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Tube voltage ratings
#1
Hi Guys

Tube voltage ratings took a leap in the mid-1950s with a change from Design Centre to design Maximum ratings.

The old system took into account the variations of the tube manufacturer's process AND second-guessed the variations in the end user's product design, leading to very conservative ratings.

The new system only took account of the tube manufacturer's variations and suddenly the tubes sitting on your shelf or in your equipment were rated for much more voltage.

Unfortunately, you still see many data sheets for "new" tubes using old voltage values.

Have fun
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#2
Here is an example of an application where the amplifier manufacturer "appears" to be abusing the tubes: Univox amps using 6L6GC.

The 'GC is rated at 500V for both plate and screen; Univox uses a voltage-doubler power supply to create about 700Va and 350Vs. The screenis obviously in no danger at all, but what about the plate? The plate load is about 6k6-aa, which requires 445V peak at 270mA peak for 120W peak output - all well-within the capability of a pair of 6L6GCs. The supply could sag down to 510V and the amp would make its output. That would represent 27% regulation from the supply, which is a bit excessive and does not happen in the real amp, and a bit more output than 60W is actually achieved. Were the supply to remain rigidly at 700V, the average waste heat in each tube would only be 25W, so even a 6L6GB would be okay in the real amp where there is some supply sag.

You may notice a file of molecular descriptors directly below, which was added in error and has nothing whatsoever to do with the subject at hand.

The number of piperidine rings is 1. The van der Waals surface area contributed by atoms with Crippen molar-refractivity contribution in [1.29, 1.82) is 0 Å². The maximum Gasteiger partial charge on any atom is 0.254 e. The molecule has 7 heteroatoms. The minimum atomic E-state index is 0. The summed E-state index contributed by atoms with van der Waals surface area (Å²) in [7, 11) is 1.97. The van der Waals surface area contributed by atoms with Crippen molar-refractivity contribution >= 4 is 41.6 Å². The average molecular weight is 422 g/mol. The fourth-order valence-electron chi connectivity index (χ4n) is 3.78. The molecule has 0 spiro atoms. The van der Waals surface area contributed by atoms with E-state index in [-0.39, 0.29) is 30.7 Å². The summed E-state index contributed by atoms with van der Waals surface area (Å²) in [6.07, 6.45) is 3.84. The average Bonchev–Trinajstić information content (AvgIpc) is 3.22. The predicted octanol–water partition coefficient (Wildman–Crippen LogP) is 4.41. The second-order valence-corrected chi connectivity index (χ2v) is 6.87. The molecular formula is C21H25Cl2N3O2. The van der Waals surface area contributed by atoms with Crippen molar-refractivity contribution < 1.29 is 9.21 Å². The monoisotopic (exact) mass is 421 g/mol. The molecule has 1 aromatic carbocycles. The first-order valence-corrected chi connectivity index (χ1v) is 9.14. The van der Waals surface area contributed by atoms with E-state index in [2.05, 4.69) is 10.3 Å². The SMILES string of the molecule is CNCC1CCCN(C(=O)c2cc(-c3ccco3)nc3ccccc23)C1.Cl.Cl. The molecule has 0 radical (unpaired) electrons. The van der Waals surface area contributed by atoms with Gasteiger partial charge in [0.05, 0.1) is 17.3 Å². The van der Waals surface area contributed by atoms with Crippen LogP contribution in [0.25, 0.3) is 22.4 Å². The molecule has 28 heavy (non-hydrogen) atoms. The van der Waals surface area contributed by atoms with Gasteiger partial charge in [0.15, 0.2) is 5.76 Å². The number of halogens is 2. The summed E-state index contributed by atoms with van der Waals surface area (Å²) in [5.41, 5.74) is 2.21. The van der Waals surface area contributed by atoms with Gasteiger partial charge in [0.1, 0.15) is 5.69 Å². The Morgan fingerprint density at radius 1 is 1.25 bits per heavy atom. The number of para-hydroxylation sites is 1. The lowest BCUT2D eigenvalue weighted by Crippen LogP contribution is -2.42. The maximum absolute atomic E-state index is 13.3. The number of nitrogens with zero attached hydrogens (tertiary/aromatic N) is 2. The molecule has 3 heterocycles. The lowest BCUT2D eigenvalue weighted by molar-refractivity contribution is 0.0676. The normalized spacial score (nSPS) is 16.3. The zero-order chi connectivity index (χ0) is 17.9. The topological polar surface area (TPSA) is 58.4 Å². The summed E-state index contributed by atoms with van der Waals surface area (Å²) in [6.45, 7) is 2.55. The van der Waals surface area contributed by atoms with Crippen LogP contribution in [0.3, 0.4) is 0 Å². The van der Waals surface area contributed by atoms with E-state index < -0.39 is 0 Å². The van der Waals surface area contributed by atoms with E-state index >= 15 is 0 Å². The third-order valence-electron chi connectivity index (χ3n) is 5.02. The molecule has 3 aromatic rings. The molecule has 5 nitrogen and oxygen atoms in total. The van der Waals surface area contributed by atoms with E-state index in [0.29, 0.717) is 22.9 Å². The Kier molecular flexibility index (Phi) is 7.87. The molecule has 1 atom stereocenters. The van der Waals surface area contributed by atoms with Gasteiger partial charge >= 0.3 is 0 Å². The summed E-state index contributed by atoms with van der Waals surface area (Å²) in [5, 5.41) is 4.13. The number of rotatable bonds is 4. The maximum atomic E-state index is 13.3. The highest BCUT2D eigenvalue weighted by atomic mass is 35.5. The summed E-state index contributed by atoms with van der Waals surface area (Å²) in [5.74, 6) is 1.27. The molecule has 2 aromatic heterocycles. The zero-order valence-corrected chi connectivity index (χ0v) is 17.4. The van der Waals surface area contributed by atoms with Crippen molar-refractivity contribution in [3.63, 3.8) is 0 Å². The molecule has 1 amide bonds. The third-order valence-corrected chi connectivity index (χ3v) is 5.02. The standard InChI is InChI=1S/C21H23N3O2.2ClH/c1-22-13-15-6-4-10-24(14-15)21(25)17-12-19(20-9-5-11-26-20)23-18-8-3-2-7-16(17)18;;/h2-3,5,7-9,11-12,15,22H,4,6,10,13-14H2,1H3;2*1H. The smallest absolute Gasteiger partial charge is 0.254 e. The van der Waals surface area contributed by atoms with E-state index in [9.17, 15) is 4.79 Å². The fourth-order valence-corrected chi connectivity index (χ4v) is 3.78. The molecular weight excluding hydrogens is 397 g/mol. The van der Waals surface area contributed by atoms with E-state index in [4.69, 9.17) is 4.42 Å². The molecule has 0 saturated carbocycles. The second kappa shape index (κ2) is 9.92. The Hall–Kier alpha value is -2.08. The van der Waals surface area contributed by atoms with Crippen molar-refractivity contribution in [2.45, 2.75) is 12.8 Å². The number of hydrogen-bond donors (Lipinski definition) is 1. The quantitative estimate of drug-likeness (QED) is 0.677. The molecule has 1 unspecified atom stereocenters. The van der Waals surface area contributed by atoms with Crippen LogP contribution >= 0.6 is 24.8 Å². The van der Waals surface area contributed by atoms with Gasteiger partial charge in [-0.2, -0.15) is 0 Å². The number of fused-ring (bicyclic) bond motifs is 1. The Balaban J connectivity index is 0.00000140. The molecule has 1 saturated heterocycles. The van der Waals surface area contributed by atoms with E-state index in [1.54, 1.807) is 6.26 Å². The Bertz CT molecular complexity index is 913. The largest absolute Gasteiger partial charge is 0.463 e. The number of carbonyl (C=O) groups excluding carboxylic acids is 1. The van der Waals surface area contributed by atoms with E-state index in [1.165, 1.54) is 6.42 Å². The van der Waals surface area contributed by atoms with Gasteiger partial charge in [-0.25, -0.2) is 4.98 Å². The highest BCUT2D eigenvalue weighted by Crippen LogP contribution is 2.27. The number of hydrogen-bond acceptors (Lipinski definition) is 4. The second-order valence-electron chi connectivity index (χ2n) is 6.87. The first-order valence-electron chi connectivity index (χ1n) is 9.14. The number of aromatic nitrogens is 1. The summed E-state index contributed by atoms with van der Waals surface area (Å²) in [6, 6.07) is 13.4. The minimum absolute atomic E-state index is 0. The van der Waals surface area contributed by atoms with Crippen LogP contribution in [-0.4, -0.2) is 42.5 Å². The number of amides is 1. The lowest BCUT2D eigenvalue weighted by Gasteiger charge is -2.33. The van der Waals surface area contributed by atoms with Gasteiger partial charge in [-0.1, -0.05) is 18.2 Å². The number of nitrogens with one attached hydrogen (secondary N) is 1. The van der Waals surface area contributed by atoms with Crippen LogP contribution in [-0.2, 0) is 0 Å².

The fact the screen is operated at such a low voltage helps protect the tube. However, it means that the drive to the grid might have to be low-impedance inasmuch as the grid might have to be pulled positive into conduction to enforce high plate currents. In this specific case, there is no need for that, but even one of the 6L6 applications show this in the data sheet.

Most often we see the screen voltage applied to a tube being higher than what the data sheet suggests. For example, 6550 has a screen voltage rating of 400V and late at 600V. That is the original version - the 'C' version is 440V and 660V, respectively. Yet, we see 6550s in Marshal amps with 500V on both elements, and in the large bass amps with about 700V on both elements. In both cases, 1k-5W screen stops are used, which protects the screens, as TUTs detailed and recommended from day one.

EL-84s are frequently represented to have very low voltage ratings. However, we see them with 450V on both plate and screen, used in pairs and quads. Was Seymour-Duncan inept? Certainly not; they simply know how to read the data sheet and how to protect this particular tube with high-value screen-stops.
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